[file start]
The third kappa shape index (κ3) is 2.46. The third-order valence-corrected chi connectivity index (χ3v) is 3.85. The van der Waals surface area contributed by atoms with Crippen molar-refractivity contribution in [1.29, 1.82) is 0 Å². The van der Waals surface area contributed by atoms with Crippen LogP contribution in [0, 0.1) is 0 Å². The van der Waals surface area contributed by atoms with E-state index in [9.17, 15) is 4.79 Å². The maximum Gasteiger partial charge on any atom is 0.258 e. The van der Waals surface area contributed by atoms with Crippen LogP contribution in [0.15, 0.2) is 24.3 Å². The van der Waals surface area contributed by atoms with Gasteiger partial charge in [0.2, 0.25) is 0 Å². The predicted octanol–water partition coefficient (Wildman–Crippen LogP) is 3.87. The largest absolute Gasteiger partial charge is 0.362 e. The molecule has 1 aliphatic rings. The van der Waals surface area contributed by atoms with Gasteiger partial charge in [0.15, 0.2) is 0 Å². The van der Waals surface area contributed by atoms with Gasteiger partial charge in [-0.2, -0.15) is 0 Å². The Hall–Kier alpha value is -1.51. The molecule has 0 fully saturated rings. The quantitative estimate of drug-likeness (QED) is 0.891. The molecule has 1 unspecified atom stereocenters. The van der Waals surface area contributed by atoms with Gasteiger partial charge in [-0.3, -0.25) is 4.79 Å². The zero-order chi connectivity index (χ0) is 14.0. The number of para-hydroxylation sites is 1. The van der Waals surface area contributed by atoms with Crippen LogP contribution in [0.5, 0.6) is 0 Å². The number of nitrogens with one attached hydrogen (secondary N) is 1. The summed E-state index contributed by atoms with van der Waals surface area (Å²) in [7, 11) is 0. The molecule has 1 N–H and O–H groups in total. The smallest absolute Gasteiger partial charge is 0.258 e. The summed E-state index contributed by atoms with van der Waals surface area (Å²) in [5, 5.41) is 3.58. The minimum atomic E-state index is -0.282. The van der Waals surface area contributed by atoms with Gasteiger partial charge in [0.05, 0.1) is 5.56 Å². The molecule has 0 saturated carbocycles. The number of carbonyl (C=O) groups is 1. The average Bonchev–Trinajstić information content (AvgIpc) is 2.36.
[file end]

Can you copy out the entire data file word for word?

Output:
The third kappa shape index (κ3) is 2.46. The third-order valence-corrected chi connectivity index (χ3v) is 3.85. The van der Waals surface area contributed by atoms with Crippen molar-refractivity contribution in [1.29, 1.82) is 0 Å². The van der Waals surface area contributed by atoms with Crippen LogP contribution in [0, 0.1) is 0 Å². The van der Waals surface area contributed by atoms with E-state index in [9.17, 15) is 4.79 Å². The maximum Gasteiger partial charge on any atom is 0.258 e. The van der Waals surface area contributed by atoms with Crippen LogP contribution in [0.15, 0.2) is 24.3 Å². The van der Waals surface area contributed by atoms with Gasteiger partial charge in [0.2, 0.25) is 0 Å². The predicted octanol–water partition coefficient (Wildman–Crippen LogP) is 3.87. The largest absolute Gasteiger partial charge is 0.362 e. The molecule has 1 aliphatic rings. The van der Waals surface area contributed by atoms with Gasteiger partial charge in [0.15, 0.2) is 0 Å². The van der Waals surface area contributed by atoms with Gasteiger partial charge in [-0.2, -0.15) is 0 Å². The Hall–Kier alpha value is -1.51. The molecule has 0 fully saturated rings. The quantitative estimate of drug-likeness (QED) is 0.891. The molecule has 1 unspecified atom stereocenters. The van der Waals surface area contributed by atoms with Gasteiger partial charge in [-0.3, -0.25) is 4.79 Å². The zero-order chi connectivity index (χ0) is 14.0. The number of para-hydroxylation sites is 1. The van der Waals surface area contributed by atoms with Crippen LogP contribution in [0.5, 0.6) is 0 Å². The number of nitrogens with one attached hydrogen (secondary N) is 1. The summed E-state index contributed by atoms with van der Waals surface area (Å²) in [7, 11) is 0. The molecule has 1 N–H and O–H groups in total. The smallest absolute Gasteiger partial charge is 0.258 e. The summed E-state index contributed by atoms with van der Waals surface area (Å²) in [5, 5.41) is 3.58. The minimum atomic E-state index is -0.282. The van der Waals surface area contributed by atoms with Gasteiger partial charge in [0.05, 0.1) is 5.56 Å². The molecule has 0 saturated carbocycles. The number of carbonyl (C=O) groups is 1. The average Bonchev–Trinajstić information content (AvgIpc) is 2.36.